Maybe they don’t look like much, but these shoes are actually only to be worn on special occasions.
“Japanese Ki-gûtsû, wooden clogs. Given to me February 24th 1958 by Dr. Shinji Suzuki, Tokyo. Big black polished shoes with a flat bottom. Used by the Shintô-priests, but only at parties and ceremonies. Stored in “Shintô shrines”. These were used by Suzuki’s brother-in-law Masazane Kanoo, Chiba Prefecture. The Shintô priests always use tabis (socks) in the Ki-gûtsee (normal people only use tabis in the getas (another type of shoe) at formal meetings), but even then it takes a lot of technical skill to balance in the getas.” – Søren L. Tuxen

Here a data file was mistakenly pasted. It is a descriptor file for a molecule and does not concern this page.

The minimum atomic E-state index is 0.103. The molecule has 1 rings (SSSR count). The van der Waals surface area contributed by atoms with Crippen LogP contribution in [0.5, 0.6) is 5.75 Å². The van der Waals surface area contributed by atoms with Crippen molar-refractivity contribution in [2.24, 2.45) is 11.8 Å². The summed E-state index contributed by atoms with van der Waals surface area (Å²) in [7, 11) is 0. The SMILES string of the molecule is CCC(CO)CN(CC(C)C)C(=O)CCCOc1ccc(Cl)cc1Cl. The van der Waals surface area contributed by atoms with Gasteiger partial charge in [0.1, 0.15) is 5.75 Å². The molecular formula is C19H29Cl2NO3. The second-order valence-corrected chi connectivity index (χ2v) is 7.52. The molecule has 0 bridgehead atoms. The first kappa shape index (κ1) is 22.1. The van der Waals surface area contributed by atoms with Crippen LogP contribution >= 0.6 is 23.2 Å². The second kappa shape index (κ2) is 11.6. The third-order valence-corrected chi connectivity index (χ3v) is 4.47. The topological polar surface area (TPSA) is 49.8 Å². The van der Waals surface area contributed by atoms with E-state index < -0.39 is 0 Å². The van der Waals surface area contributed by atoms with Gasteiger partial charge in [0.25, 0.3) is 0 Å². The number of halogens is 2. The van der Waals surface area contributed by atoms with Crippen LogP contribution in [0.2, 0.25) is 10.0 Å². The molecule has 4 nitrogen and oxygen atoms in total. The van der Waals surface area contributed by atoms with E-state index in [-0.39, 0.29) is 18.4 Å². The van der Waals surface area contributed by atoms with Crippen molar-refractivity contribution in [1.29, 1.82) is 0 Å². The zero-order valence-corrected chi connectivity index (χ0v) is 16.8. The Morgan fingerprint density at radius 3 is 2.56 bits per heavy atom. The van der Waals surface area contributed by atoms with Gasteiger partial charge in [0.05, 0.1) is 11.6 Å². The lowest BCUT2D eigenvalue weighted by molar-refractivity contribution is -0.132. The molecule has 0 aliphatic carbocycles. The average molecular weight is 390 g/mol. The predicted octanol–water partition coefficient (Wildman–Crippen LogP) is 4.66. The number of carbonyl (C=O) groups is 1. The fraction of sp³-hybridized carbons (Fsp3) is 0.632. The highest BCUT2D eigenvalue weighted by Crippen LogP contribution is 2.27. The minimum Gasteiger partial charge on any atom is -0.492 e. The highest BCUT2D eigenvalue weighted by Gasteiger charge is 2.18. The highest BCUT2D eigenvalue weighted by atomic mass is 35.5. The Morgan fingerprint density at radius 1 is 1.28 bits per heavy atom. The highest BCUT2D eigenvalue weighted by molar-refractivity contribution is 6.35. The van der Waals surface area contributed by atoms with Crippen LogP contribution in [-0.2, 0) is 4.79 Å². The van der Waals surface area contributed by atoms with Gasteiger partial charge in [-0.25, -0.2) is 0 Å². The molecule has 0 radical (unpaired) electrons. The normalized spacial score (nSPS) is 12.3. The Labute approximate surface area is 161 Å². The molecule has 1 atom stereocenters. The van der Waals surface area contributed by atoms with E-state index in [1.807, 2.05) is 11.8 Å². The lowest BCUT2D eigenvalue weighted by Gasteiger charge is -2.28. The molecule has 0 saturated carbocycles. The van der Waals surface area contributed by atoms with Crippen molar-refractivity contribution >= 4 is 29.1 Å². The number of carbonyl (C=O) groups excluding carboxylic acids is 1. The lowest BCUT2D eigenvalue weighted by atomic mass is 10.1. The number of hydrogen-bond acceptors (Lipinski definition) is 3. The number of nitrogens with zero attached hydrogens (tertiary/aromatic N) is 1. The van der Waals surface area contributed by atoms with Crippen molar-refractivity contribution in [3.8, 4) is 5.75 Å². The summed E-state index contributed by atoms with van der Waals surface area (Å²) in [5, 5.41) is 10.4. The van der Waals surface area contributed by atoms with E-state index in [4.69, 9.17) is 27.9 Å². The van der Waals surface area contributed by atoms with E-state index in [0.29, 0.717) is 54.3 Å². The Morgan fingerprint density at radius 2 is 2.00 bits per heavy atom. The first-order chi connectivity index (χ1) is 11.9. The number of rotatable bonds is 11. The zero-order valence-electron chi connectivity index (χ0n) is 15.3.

Check out our blog post next Monday to learn more about the Japanese geta shoes. You can also check out this post to read more about Tuxen’s shoe collection.
// Emma Louise Pedersen
Photo: © 2007 Photo/Media Department of Moesgaard Museum.
Byline portrait: © 2015 Line Beck, lbmfotografi.wix.com